As soon as my holiday sniffs subsided, I was back to Y water classes.  Instructor's south for the month, a lot of women don't come out in the winter, but class continues with Shirley.  Since there's not a water class I like on the weekend and I go to Bible study Monday mornings, I've started going Monday afternoon class to get back in the swing of it.  Last week, as usual, I was late.  The women were walking in a big circle; I went to the deeper end to get in--usually someone blocks the stairs into the shallow end.  I smiled at Mickey and jumped.  I know most of the women hate getting wet, especially their hair--they refuse to shower before going into the pool.  Splashed Mickey a bit.  To my surprise, she came over and slugged me.  Since she was so furious, so I offered to let her hit me again.  These women hate water, but they like getting a little exercise this way I guess.  Mickey and I'll be keeping at opposite ends of the pool from each other for a good long while.  Don't mess with seniors, especially catholic.  The women hate water so much I safely took my camera in several mornings and got wonderful photos.  I think they're cute as bugs in their colorful suits--mostly shades of blue--often wearing crystal earrings and necklaces that pick up the light.  It's a beautiful scene in my photographer's eye.  I expected them to have a fit about the camera, but no.  Few see or hear well.  I was able to walk right along side them and take great closeups that are now on the bulletin board upstairs.  They're darling (if a tad dangerous).  One woman brought me a big bag of popcorn in exchange for the photos I snapped.  (Others wouldn't even look.)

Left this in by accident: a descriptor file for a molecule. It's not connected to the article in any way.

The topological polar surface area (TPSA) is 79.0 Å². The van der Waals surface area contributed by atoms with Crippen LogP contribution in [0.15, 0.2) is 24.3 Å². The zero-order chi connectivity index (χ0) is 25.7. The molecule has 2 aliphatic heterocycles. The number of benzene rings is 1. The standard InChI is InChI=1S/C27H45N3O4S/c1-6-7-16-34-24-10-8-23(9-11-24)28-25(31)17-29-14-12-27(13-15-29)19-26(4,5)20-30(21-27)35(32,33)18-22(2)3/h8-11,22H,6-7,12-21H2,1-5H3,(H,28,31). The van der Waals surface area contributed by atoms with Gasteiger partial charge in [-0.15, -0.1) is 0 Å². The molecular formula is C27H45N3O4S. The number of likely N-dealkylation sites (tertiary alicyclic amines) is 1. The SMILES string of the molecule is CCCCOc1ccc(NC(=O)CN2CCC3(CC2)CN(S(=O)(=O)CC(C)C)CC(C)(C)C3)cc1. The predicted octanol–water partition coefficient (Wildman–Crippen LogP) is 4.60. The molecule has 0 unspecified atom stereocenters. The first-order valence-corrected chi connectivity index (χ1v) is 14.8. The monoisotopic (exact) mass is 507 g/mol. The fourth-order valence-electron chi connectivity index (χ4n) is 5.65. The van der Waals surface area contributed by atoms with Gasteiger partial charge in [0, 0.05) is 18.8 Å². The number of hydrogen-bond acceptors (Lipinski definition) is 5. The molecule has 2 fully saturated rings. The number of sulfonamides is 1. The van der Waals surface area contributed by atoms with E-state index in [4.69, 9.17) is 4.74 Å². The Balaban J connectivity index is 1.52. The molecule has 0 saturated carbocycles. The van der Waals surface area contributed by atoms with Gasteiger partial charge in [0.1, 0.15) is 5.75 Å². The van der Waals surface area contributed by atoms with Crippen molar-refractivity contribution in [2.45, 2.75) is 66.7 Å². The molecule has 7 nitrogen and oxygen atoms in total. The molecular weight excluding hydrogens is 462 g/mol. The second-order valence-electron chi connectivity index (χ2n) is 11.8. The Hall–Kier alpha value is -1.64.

Maybe because we've got an official reunion coming up this year, I've been getting reacquainted with high school classmates fairly quickly.  At the last planning meeting, one of the men updated us on who was not well.  Last Friday night Barb picked me up to go to Ronnie's viewing at the funeral home by Diamond Grove Cemetery.  She didn't want to go alone (Lord knows, she knows everyone!), and I don't have anything to do Fri/Sat nights so off we went.  Left a message for the classmate whose husband died in December, figuring she could make the decision whether she wanted to come (didn't.)  Although, I went a classmate funeral when I first got to town, I have a better sense of how they work.  Couldn't get over all the people standing in line for hours to talk to family, standing by the casket.  Never seen anything like it.  Sat listening, watching, learning who was who, with classmates while others stood in line.  Every time I saw the wife throw her arms around someone, particularly teary men, I got teary.  Ronnie was much loved (I don't remember him).  Life in the empty midwest--what a change from life Out West (which I'm hoping to visit end of February, if I can talk myself into traveling).
    I'm often reminded of something I read about Gloria Steinham going back to her home town after many years, discovering how strong those she left behind were.  In their own she realized they were making changes.

Happy New Year!